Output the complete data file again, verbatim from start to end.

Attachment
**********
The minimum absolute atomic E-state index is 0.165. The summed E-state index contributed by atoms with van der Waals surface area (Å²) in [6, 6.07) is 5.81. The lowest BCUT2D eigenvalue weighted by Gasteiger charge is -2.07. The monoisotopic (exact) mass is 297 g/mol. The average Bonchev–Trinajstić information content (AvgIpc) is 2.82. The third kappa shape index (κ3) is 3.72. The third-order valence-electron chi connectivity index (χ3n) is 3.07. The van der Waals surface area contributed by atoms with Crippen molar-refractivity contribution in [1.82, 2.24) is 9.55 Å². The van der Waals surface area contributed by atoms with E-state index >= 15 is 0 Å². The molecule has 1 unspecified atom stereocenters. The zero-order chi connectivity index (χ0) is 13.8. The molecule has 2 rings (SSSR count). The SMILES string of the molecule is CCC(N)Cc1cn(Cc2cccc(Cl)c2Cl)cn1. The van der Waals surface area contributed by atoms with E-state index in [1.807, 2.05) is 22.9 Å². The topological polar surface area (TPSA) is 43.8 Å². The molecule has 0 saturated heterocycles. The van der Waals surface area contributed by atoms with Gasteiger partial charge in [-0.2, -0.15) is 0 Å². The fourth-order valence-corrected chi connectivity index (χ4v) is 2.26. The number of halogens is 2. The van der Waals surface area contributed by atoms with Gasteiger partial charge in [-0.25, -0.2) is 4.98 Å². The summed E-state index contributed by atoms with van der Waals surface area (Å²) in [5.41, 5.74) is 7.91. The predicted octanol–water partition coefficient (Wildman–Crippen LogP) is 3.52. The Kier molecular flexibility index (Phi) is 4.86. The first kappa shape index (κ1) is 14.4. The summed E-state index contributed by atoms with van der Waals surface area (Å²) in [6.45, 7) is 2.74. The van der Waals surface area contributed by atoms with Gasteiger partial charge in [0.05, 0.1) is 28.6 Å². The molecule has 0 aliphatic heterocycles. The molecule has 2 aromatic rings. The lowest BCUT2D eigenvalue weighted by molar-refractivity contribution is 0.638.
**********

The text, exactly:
The minimum absolute atomic E-state index is 0.165. The summed E-state index contributed by atoms with van der Waals surface area (Å²) in [6, 6.07) is 5.81. The lowest BCUT2D eigenvalue weighted by Gasteiger charge is -2.07. The monoisotopic (exact) mass is 297 g/mol. The average Bonchev–Trinajstić information content (AvgIpc) is 2.82. The third kappa shape index (κ3) is 3.72. The third-order valence-electron chi connectivity index (χ3n) is 3.07. The van der Waals surface area contributed by atoms with Crippen molar-refractivity contribution in [1.82, 2.24) is 9.55 Å². The van der Waals surface area contributed by atoms with E-state index >= 15 is 0 Å². The molecule has 1 unspecified atom stereocenters. The zero-order chi connectivity index (χ0) is 13.8. The molecule has 2 rings (SSSR count). The SMILES string of the molecule is CCC(N)Cc1cn(Cc2cccc(Cl)c2Cl)cn1. The van der Waals surface area contributed by atoms with E-state index in [1.807, 2.05) is 22.9 Å². The topological polar surface area (TPSA) is 43.8 Å². The molecule has 0 saturated heterocycles. The van der Waals surface area contributed by atoms with Gasteiger partial charge in [-0.2, -0.15) is 0 Å². The fourth-order valence-corrected chi connectivity index (χ4v) is 2.26. The number of halogens is 2. The van der Waals surface area contributed by atoms with Gasteiger partial charge in [-0.25, -0.2) is 4.98 Å². The summed E-state index contributed by atoms with van der Waals surface area (Å²) in [5.41, 5.74) is 7.91. The predicted octanol–water partition coefficient (Wildman–Crippen LogP) is 3.52. The Kier molecular flexibility index (Phi) is 4.86. The first kappa shape index (κ1) is 14.4. The summed E-state index contributed by atoms with van der Waals surface area (Å²) in [6.45, 7) is 2.74. The van der Waals surface area contributed by atoms with Gasteiger partial charge in [0.05, 0.1) is 28.6 Å². The molecule has 0 aliphatic heterocycles. The molecule has 2 aromatic rings. The lowest BCUT2D eigenvalue weighted by molar-refractivity contribution is 0.638.